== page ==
It’s an idea that you’re not good enough. It’s the idea advertisements place in your head that you need what they are selling because you’ll be better for it (just as importantly, you’re nothing without it). Marketers want you to become practitioners of docilism and accept this notion of lack of self-worth. When seeing an advertisement, most consumers fall into this trap. Once the feeling of vulnerability kicks in, it’s only a matter of time before they pick up the phone and dial the 1-800 number for their new purchase. The consumption process is a direct an fairly fast process. It begins right away with the sensory experience of the ad to the desire for the product. In the middle however, is an overlooked step that is the fundamental of this marketing design scheme. This crucial part of the process creates a strong connection between the consumer and the product being advertised, to a point where the consumer actually needs the product. This step is the exploitation of insecurity. In order to stop this process we need to know more. We have to find out where this insecurity comes from.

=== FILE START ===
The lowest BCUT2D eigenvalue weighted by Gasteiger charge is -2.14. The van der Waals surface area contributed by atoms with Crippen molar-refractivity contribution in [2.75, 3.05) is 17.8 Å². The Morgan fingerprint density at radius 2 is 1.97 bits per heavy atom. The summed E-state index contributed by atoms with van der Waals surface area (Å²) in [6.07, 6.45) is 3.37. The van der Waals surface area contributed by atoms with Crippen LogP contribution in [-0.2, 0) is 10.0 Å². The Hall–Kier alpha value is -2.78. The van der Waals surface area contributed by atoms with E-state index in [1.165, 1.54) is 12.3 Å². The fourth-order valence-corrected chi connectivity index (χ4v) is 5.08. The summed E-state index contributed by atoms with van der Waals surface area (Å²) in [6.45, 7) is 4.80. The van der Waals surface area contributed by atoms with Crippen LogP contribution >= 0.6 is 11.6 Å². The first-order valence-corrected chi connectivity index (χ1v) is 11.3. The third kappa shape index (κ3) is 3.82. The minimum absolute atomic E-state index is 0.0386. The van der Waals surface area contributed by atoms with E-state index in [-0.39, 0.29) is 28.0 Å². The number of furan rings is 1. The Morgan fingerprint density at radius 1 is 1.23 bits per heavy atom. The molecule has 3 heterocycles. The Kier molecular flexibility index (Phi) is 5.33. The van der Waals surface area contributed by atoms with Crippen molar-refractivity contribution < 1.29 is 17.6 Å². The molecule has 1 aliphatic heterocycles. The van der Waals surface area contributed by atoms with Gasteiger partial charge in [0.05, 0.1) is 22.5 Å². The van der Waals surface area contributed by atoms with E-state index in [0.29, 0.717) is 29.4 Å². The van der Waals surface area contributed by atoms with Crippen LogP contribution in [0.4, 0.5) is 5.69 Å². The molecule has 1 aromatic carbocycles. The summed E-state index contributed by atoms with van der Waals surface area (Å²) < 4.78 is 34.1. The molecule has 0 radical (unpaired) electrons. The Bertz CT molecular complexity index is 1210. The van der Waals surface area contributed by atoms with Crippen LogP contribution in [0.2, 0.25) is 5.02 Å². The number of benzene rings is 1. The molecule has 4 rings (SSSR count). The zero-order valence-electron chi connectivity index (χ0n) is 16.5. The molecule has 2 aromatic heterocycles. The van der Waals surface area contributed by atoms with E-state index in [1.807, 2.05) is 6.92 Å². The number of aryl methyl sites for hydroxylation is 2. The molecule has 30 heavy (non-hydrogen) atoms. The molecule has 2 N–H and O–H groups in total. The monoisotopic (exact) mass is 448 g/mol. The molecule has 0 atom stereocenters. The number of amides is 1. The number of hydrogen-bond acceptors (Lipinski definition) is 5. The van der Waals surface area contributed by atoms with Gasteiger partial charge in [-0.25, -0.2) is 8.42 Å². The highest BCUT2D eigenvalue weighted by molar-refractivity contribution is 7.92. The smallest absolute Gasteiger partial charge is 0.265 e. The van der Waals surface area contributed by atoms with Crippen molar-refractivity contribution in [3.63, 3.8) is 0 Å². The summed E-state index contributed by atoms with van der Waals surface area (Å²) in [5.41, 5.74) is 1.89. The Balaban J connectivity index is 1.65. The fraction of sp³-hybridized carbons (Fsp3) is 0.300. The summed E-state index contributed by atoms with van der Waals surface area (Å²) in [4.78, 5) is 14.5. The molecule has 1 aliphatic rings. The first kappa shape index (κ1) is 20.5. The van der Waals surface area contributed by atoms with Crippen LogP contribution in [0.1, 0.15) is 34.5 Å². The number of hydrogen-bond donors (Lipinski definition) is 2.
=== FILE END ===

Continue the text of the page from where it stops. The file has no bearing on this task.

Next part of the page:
Luckily, a man named Morris Berman has some answers. In his book Coming to Our Senses, he describes the process of when children become self-aware, or acquire an ego. Around the age of three in a separation from self, children recognize that they are other people to other people. The implications of this suggest that children begin to see themselves as other people see them, and no longer have a strong sense of self-validation. This is where insecurity is born. Studies described by Berman explain how this developmental process was discovered. French psychologist Henri Wallon experimented by placing children in front of mirrors and analyzing their interactions with images of themselves and others. During the first six months of life he found that the infant interacts with the images as if they were a playmate, with a sense of “socialbility”, and this lasts until around one year of age. At this point, the child registers surprise with moments of self-recognition (where the infant would point to itself and touch the mirror). But these moments of awareness were erratic - nothing is stable until around the age of three. It’s then that children begin to realize that just as they are looking at someone else, someone else is looking at them. (They are looking into the mirror, someone is looking back - in this case, the someone is them). This evolves into a third person perspective of themselves, and they begin to see themselves as others see them.